Gaylord News is a reporting project of the University of Oklahoma Gaylord College of Journalism and Mass Communication

Gaylord News

Gaylord News is a reporting project of the University of Oklahoma Gaylord College of Journalism and Mass Communication

Gaylord News

Gaylord News is a reporting project of the University of Oklahoma Gaylord College of Journalism and Mass Communication

Gaylord News

OU athlete wins spot on USA Under 23 rowing team

Liz Parke
Lale Edil (third from right) will be competing for Team USA at the World Rowing Under 23 Championships in Bulgaria from July 19-23. (Liz Parke/OU Athletics photo)

Typically, people spend summer holidays grilling hamburgers, but University of Oklahoma rower Lale Edil was otherwise engaged the July 4 weekend.

Instead, she was out on the Oklahoma River, where the U.S. Olympics team trains and Edil learned to row, securing a spot in next week’s 2023 World Rowing Under 23 Championships.

Edil will be rowing in the 4th position in the Women’s Eight, an event with eight rowers to a boat and a coxswain to steer, with some of the best young rowers in the country.

“I’m competing alongside girls from top ten schools and Ivy Leagues,” said Edil. It’s been really cool to not only compete with the best girls, but now I’m rowing alongside them and trying to compete for gold on the international stage.”

The fact that she will be trading OU’s crimson and cream for Team USA’s red white and blue has yet to sink in.

“I don’t know if I’ve completely processed it, because this has been a goal since my freshman year of college. I was like ‘I’m not fast enough, I’ll never be fast enough.’”

Getting selected for Team USA at USRowing’s selection camp in her home state was quite an experience for Edil.

“Oklahoma has been a big part of my journey. It’s the place I was born. I learned how to row in Oklahoma City, I graduated high school in Oklahoma City, I was recruited in high school to row at OU and I’ve been competing at OU for three years. To be selected for the Team USA U23 National Team in Oklahoma City is just crazy.”

The self-doubt she felt ended up being the fuel to her fire.

“Something I’ve been working on is channeling self-doubt into self confidence. I always had those thoughts that there’s someone better than me and that there’s no way I’d make it. But I had always dreamed of it. How cool would it be to be an elite athlete?”

And an elite athlete she certainly is.

“I thought that collegiate athletics would be my max, but to be able to compete on another level with girls from all over the country and fight for the gold is going to be amazing.”

In one weekend Edil went from representing OU to representing her home state to representing the United States.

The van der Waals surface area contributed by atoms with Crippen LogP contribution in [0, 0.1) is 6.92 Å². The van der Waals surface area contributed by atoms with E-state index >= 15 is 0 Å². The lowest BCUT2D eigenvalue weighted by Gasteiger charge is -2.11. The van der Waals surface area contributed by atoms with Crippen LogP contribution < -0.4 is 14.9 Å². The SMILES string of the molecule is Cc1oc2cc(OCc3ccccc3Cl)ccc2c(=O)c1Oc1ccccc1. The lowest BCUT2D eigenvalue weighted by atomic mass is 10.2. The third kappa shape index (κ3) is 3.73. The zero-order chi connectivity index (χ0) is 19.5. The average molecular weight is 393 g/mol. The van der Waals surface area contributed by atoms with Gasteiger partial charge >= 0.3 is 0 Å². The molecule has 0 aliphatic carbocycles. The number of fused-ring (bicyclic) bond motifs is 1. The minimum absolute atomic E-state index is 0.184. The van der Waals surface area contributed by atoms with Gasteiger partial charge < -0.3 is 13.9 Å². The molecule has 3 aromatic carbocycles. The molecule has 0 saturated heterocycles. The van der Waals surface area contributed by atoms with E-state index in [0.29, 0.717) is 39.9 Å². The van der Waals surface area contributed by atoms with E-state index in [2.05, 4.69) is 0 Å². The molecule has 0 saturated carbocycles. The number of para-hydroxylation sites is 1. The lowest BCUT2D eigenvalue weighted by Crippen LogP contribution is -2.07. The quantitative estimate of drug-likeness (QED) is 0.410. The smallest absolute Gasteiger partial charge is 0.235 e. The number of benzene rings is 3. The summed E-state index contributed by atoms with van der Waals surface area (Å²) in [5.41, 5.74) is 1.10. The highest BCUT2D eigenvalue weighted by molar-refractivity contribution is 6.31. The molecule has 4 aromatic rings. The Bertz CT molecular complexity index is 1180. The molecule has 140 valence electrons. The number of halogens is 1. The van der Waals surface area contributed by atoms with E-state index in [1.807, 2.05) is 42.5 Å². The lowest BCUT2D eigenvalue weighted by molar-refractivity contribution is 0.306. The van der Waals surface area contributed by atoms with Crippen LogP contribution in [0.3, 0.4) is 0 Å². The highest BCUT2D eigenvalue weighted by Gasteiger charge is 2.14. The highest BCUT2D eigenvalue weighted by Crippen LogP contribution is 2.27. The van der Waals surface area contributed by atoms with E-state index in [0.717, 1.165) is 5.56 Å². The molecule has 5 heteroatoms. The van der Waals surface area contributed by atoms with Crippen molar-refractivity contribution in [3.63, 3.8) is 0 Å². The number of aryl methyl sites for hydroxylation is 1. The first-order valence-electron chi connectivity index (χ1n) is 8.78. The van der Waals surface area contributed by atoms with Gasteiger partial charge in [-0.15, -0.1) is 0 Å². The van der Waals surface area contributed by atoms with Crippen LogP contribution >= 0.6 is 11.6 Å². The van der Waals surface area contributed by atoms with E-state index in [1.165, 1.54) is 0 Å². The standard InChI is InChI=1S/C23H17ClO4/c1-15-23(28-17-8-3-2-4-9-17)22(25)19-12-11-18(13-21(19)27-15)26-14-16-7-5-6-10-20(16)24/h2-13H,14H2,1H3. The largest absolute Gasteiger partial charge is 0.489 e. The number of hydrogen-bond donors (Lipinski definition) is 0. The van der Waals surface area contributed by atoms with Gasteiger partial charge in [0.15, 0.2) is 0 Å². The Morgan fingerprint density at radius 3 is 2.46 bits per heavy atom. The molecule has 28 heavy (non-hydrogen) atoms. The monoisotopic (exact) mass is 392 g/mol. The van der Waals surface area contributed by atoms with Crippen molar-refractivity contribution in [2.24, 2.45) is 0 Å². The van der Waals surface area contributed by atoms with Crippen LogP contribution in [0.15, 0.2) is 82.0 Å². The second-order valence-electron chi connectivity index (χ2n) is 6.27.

“This is my river. This is where I learned to row. This is where I rowed every single day in college. This is my home and I need to represent not only OU, I need to represent the state of Oklahoma. When I’m in Bulgaria I need to represent the United States.”

Going into her Junior year of high school, Edil’s family moved back to Oklahoma after living in Maryland and Colorado. At this time, she was playing lacrosse and swimming. She had not started rowing yet. Edil’s parents both rowed at the University of Wisconsin and recommended to their daughter that she try it. Of course, she began to row and it’s safe to say that the decision paid off.

“The coaches (at OU) were so nice and so supportive. I was amazed by the facilities at OU, it was incredible. I was on the lacrosse journey, so I had been to other schools and had seen their facilities. It didn’t compare, OU was phenomenal.”

A month later, Edil was offered a scholarship and a spot on the team. She went on her official visit during September of her Senior year of high school and committed to OU the next day.

OU boasts some of the premier women’s athletics programs in the countries with their softball and gymnastics programs becoming titans of their respective sports. In August of 2022, Joe Castiglione hired Sarah Trowbridge, a former US Olympian, to be the head coach of OU Rowing. Edil feels optimistic that “Coach Trow” can get OU Rowing to the level of OU Softball and OU Gymnastics.

“Rowing is such a hard sport, but I don’t see any reason why we wouldn’t be at that level. Coach Trow is feisty. She wants to win and you can see that in her coaching style. Our team has made significant gains this year… I see our program blossoming into a powerhouse. OU athletics has all the resources.”

After three years in the program and one under Trowbridge, Edil made the decision to redshirt for the upcoming season as she begins law school at OU.

“I want to be with the program as it’s developing, and we’re in our developmental stages. Next year will be another developmental year, but (the year after that) I’m hoping we’re medaling… I want to stick around as long as I can, because I do see OU Rowing going on the up.”

Barish and Jessica Edil, Lale’s parents, boast quite the pair of athletes. In addition to their daughter going to compete for USRowing, their son Barish Jr. plays lacrosse for the Turkish national team and is committed to play D1 Lacrosse for Queen’s University in North Carolina. Lale knows that her journey couldn’t have happened without her family.

“I’m so grateful for everybody in my life who has supported me: my coaches, my mentors, my parents, my family as a whole and my friends. There have been so many people in my life who have reached out to me in the past month wishing me good luck… If I didn’t have those people in my life who were constantly supporting me, I would not be in the position I am today.”

Gaylord News is a reporting project of the University of Oklahoma Gaylord College of Journalism and Mass Communication. For more stories by Gaylord News go to

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